U.S. District Judge Janis Sammartino has issued a ruling denying summary judgment sought by the Protect Our Communities Foundation, Backcountry Against Dumps and Boulevard resident Donna Tisdale. The plaintiffs had sought to block construction of Iberdrola’s Tule Wind project in McCain Valley, a ruggedly beautiful federal recreation preserve in San Diego’s East County. The court also granted Tule Wind and the federal government’s cross motions for summary judgment.
“Our attorney is recommending an appeal of what I describe as Judge Sammartino’s basic rubber stamping of the Bureau of Land Management’s biased and weak support for Iberdrola’s Tule Wind project,” Tisdale told ECM. She added that she, too, is recommending an appeal, though that decision will be up to the boards of directors of the two nonprofits.
Tisdale believes the ruling contradicts or is not supported by the administrative record for the project. For example, she noted, the BLM never analyzed impacts of 3 megawatt wind turbines, after it cut the total number of turbines by 33 out of concern for golden eagles and allowed Iberdrola the option of using larger 3 MW turbines.
The judge rejected arguments that the BLM had failed to adequately assess risks ranging from noise to electrical pollution/stray voltage.
Judge Sammartino also rejected plaintiffs’ argument that the BLM should have considered alternatives that were not restricted to utility-scale options, but should also have assessed distributed generation such as rooftop solar.
“As Tule points out, the eligibility of distributed energy installations for renewable energy credits remains unclear, such that the regulatory hurdles to widespread development of rooftop solar that BLM identified in the EIS may continue to exist today,” the Judge wrote, among other arguments addressed. The judge also voiced belief that distributed generation would fall short of meeting California’s goal of having 33% of its electricity powered by renewable sources by 2020.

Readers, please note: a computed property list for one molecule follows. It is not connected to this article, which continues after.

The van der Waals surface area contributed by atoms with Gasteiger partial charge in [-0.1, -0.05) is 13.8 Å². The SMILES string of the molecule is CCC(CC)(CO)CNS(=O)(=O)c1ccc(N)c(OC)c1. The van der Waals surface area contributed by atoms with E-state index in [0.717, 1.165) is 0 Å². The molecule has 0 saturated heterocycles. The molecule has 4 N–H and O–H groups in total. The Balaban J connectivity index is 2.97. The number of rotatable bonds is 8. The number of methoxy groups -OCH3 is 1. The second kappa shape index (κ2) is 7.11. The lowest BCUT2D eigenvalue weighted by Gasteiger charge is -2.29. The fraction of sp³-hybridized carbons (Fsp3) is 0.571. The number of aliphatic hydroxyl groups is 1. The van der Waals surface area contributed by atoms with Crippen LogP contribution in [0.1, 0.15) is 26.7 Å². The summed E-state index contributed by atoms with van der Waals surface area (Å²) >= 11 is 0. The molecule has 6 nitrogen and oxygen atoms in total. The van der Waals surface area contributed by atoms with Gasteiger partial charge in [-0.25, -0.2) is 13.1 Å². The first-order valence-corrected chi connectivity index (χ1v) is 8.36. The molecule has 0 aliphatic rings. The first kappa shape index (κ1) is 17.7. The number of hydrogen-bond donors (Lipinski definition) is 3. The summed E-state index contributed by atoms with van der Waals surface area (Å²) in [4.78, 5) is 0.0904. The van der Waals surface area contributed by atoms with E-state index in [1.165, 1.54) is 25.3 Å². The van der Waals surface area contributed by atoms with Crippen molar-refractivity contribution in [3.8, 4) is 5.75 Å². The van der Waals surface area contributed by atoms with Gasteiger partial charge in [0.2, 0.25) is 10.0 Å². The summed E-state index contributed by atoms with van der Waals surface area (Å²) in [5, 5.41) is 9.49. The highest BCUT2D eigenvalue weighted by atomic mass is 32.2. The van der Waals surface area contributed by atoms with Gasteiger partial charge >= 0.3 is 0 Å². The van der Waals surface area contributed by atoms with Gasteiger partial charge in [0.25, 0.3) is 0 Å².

The Judge also cited BLM’s goal of approving 10,000 MW of renewable energy projects on public lands by 2015—a goal that would be incompatible with the rooftop solar model –even though rooftop solar would have far fewer negative environmental impacts.
The court also rejected plaintiff’s demand that the BLM evaluate the life cycle of greenhouse gas emissions and savings for the project, noting that such evaluation would be “speculative.” There is no requirement currently for manufacturers to tell the government how much energy is used in the manufacturing and shipping for turbines, for instance.
Plaintiffs had also argued that Iberdrola was advised in a letter from U.S. Fish & Wildlife Service to obtain a take permit for eagles for the project, but the company has not done so.
“Although the Court is deeply troubled by the Project’s potential to injure golden eagles and other rare and special-status birds,” the Judge concluded, “the Court nonetheless agrees with Tule and federal defendants that BLM was not required to obtain permits…prior to granting Tule’s right-of-way application.”
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